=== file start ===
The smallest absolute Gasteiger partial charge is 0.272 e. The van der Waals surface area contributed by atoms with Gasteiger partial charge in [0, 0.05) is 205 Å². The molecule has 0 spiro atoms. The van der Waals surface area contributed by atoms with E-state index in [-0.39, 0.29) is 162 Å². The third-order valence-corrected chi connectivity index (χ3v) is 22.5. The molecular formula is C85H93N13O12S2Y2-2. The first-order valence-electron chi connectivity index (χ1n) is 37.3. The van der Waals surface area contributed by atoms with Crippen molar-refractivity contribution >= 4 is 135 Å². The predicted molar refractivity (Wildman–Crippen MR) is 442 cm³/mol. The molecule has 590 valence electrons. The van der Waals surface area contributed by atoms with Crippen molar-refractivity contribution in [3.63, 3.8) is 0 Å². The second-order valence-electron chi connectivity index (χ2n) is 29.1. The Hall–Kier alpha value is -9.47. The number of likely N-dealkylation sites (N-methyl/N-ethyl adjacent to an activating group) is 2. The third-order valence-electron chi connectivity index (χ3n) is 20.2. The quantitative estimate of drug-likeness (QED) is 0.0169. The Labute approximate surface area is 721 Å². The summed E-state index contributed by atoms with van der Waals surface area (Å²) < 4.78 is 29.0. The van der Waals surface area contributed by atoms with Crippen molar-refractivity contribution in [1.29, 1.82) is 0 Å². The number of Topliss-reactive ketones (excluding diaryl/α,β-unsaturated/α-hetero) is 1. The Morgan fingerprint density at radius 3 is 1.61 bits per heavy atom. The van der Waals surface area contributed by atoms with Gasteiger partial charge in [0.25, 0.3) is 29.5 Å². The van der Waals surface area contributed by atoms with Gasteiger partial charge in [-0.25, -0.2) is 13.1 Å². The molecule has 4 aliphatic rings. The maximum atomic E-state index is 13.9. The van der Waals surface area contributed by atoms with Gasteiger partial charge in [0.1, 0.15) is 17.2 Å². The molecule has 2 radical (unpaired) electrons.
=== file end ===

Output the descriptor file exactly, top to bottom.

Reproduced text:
The smallest absolute Gasteiger partial charge is 0.272 e. The van der Waals surface area contributed by atoms with Gasteiger partial charge in [0, 0.05) is 205 Å². The molecule has 0 spiro atoms. The van der Waals surface area contributed by atoms with E-state index in [-0.39, 0.29) is 162 Å². The third-order valence-corrected chi connectivity index (χ3v) is 22.5. The molecular formula is C85H93N13O12S2Y2-2. The first-order valence-electron chi connectivity index (χ1n) is 37.3. The van der Waals surface area contributed by atoms with Crippen molar-refractivity contribution >= 4 is 135 Å². The predicted molar refractivity (Wildman–Crippen MR) is 442 cm³/mol. The molecule has 590 valence electrons. The van der Waals surface area contributed by atoms with Crippen molar-refractivity contribution in [3.63, 3.8) is 0 Å². The second-order valence-electron chi connectivity index (χ2n) is 29.1. The Hall–Kier alpha value is -9.47. The number of likely N-dealkylation sites (N-methyl/N-ethyl adjacent to an activating group) is 2. The third-order valence-electron chi connectivity index (χ3n) is 20.2. The quantitative estimate of drug-likeness (QED) is 0.0169. The Labute approximate surface area is 721 Å². The summed E-state index contributed by atoms with van der Waals surface area (Å²) < 4.78 is 29.0. The van der Waals surface area contributed by atoms with Crippen molar-refractivity contribution in [1.29, 1.82) is 0 Å². The number of Topliss-reactive ketones (excluding diaryl/α,β-unsaturated/α-hetero) is 1. The Morgan fingerprint density at radius 3 is 1.61 bits per heavy atom. The van der Waals surface area contributed by atoms with Gasteiger partial charge in [0.25, 0.3) is 29.5 Å². The van der Waals surface area contributed by atoms with Gasteiger partial charge in [-0.25, -0.2) is 13.1 Å². The molecule has 4 aliphatic rings. The maximum atomic E-state index is 13.9. The van der Waals surface area contributed by atoms with Gasteiger partial charge in [0.1, 0.15) is 17.2 Å². The molecule has 2 radical (unpaired) electrons.